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Another difficult probability (for me)

  1. Mar 23, 2012 #1
    1. The problem statement, all variables and given/known data

    This is a question I found on a website

    A city survey found that 47% of teenagers have a part time job. The same survey found that 78% plan to attend college. If a teenager is chosen at random, what is the probability that the teenager has a part time job and plans to attend college?


    That's all, nothing missed, there are four choices. A. 60%, B. 63% C. 37%. D. None of above

    Why the answer is 37%. How can they calculate the value?? I am confused.


    2. Relevant equations



    3. The attempt at a solution
     
  2. jcsd
  3. Mar 23, 2012 #2
    I would think it is just the percentage of teenagers that have a part time job multiplied by the percentage of those teens that plan to go to college.

    (0.47)(0.78) = 0.3666
     
  4. Mar 23, 2012 #3
    but why, why they are two independent event?

    I think it is possble for some students to take both


    suppose 100 students surveyed, 47 and 78 students must have some overlap (doing both)
     
    Last edited: Mar 23, 2012
  5. Mar 23, 2012 #4

    Ray Vickson

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    Given only the information you have, the number having a job and attending college can range from a low of 25% to a high of 47%.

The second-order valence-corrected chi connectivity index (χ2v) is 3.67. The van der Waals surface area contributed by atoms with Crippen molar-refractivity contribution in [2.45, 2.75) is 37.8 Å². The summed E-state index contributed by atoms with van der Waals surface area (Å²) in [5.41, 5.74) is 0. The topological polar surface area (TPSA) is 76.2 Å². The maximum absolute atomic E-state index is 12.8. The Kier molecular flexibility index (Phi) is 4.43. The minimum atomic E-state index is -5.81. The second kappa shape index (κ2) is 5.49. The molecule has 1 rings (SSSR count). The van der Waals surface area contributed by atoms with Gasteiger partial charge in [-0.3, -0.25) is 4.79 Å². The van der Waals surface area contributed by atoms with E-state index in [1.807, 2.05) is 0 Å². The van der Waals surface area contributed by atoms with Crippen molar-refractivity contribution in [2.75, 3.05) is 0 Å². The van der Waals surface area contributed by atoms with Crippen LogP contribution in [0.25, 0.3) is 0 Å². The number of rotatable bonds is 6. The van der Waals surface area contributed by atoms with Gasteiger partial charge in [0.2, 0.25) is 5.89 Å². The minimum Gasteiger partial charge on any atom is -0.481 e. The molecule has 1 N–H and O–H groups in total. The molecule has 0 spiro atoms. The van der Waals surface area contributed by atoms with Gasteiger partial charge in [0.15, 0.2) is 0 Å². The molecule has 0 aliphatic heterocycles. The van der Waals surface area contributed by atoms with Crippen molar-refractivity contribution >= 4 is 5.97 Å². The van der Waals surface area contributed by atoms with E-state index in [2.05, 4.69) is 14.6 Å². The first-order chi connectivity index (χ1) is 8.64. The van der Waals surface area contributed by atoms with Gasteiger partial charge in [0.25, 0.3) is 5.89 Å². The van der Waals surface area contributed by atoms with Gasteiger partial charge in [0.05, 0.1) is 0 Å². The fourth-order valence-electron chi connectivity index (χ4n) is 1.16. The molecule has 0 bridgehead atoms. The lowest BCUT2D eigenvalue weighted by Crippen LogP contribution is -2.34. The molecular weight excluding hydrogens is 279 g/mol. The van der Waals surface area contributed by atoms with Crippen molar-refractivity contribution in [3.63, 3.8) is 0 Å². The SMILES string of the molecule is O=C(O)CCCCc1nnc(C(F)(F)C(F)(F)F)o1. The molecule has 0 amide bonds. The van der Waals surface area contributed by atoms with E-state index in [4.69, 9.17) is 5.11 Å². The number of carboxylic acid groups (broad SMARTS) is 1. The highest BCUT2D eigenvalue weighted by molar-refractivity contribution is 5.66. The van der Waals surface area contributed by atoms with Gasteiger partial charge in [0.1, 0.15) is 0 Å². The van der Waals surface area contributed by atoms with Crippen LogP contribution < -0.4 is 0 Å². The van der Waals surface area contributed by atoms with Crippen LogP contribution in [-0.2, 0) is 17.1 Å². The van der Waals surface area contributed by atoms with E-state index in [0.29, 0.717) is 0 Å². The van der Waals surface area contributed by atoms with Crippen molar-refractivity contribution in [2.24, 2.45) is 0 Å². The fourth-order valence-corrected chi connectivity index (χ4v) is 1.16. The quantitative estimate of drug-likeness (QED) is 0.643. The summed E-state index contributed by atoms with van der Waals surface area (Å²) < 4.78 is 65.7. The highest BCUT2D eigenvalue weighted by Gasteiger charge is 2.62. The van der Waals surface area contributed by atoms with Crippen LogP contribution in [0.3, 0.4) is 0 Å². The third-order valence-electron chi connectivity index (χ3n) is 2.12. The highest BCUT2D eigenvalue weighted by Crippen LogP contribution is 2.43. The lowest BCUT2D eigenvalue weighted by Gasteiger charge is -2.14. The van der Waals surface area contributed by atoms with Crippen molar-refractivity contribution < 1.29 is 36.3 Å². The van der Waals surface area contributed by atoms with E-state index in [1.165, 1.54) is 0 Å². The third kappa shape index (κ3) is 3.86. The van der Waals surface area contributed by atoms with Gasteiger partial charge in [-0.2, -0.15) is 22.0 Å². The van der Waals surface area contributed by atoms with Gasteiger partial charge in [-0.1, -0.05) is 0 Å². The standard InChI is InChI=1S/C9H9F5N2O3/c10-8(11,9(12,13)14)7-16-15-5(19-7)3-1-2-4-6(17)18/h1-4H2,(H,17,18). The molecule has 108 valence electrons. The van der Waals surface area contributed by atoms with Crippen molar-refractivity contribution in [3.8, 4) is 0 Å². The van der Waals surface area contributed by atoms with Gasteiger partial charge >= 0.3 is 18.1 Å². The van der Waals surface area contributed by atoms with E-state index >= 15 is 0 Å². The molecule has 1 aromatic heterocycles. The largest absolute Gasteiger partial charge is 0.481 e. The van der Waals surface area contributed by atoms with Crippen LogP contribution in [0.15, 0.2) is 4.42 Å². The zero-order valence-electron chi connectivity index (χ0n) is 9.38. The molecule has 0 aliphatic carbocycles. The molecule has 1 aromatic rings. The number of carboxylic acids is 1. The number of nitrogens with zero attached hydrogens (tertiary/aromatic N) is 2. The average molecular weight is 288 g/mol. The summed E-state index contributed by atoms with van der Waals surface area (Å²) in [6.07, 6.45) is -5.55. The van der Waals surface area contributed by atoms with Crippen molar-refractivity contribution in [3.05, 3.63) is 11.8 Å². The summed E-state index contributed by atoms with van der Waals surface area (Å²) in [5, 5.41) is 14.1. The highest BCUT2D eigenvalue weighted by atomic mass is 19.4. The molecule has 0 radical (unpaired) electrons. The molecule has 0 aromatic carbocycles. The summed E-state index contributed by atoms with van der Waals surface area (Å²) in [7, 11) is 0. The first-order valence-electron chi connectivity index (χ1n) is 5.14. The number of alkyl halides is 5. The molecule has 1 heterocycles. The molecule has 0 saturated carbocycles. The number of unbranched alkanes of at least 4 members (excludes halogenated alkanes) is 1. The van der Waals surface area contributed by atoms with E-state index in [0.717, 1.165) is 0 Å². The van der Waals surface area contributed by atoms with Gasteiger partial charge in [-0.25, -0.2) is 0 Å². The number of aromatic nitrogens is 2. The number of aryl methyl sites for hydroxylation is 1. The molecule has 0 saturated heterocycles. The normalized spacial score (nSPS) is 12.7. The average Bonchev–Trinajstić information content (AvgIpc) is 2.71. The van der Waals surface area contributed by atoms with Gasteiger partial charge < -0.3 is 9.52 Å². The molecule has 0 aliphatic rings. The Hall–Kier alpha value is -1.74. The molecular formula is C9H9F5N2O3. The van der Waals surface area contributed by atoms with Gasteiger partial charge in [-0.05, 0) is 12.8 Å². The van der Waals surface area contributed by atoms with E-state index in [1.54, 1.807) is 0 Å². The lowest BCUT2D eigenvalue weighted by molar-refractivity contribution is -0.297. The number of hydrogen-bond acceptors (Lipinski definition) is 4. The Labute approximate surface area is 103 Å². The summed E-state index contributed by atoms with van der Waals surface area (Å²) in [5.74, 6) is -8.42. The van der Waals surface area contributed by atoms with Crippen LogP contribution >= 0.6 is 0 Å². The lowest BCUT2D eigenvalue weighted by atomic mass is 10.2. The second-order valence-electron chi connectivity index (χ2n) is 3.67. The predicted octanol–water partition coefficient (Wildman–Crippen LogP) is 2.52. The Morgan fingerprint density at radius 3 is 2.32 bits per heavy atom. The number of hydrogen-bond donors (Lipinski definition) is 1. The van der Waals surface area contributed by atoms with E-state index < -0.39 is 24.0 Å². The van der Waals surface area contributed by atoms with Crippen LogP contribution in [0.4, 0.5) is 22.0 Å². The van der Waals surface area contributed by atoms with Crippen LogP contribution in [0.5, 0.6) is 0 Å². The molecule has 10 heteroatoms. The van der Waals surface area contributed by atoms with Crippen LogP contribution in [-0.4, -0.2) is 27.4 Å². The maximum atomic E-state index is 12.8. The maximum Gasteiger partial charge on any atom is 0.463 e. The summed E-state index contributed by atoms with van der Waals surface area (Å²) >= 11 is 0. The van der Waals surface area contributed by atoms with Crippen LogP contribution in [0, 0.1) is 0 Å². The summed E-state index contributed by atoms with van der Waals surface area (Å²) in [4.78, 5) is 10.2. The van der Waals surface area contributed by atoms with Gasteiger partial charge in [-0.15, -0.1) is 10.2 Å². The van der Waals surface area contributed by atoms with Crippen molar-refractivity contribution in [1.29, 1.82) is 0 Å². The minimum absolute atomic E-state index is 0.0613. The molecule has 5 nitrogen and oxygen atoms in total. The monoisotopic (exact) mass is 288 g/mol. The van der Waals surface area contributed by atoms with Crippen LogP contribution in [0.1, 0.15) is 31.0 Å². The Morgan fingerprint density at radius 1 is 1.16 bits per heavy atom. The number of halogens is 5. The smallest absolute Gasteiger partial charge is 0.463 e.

We can easily determine these limits by solving two linear programming problems in variables JC, JNC, NJC,NJNC (Job & college, job and no college. etc), subject to constraints that all variables are >= 0, they sum to 100 and they satisfy JC+JNC = 47, JC + NJC = 78. Minimizing JC gives JC = 25 and maximizing JC gives JC = 47.

    I suppose the person who set the problem wanted you to assume J and C are independent, but they should have stated that.

    RGV
     
    Last edited: Mar 23, 2012
  6. Mar 23, 2012 #5

    HallsofIvy

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    If the problem said
    "A city survey found that 47% of teenagers have a part time job. The same survey found that 78% of those plan to attend college."
    then (.47)(.78)= 0.3666 would be correct.
     
  7. Mar 23, 2012 #6
    well, now i also believe that the question is wrong because the two events can be overlapped which means there are some students who do both things.

    by the way, I'd like to ask, what's the difference between '' mutually exclusive'' and ''indepedent event"?
     
  8. Mar 24, 2012 #7
    Mutually exclusive means that the two events CANNOT happen at the same time, i.e. in a one card draw you cannot get both a heart and a spade. Independent means that the two events do not affect the probability of one another, for example, getting heads on a coin toss doesn't affect the probability of a heads or tails on the next toss.
     
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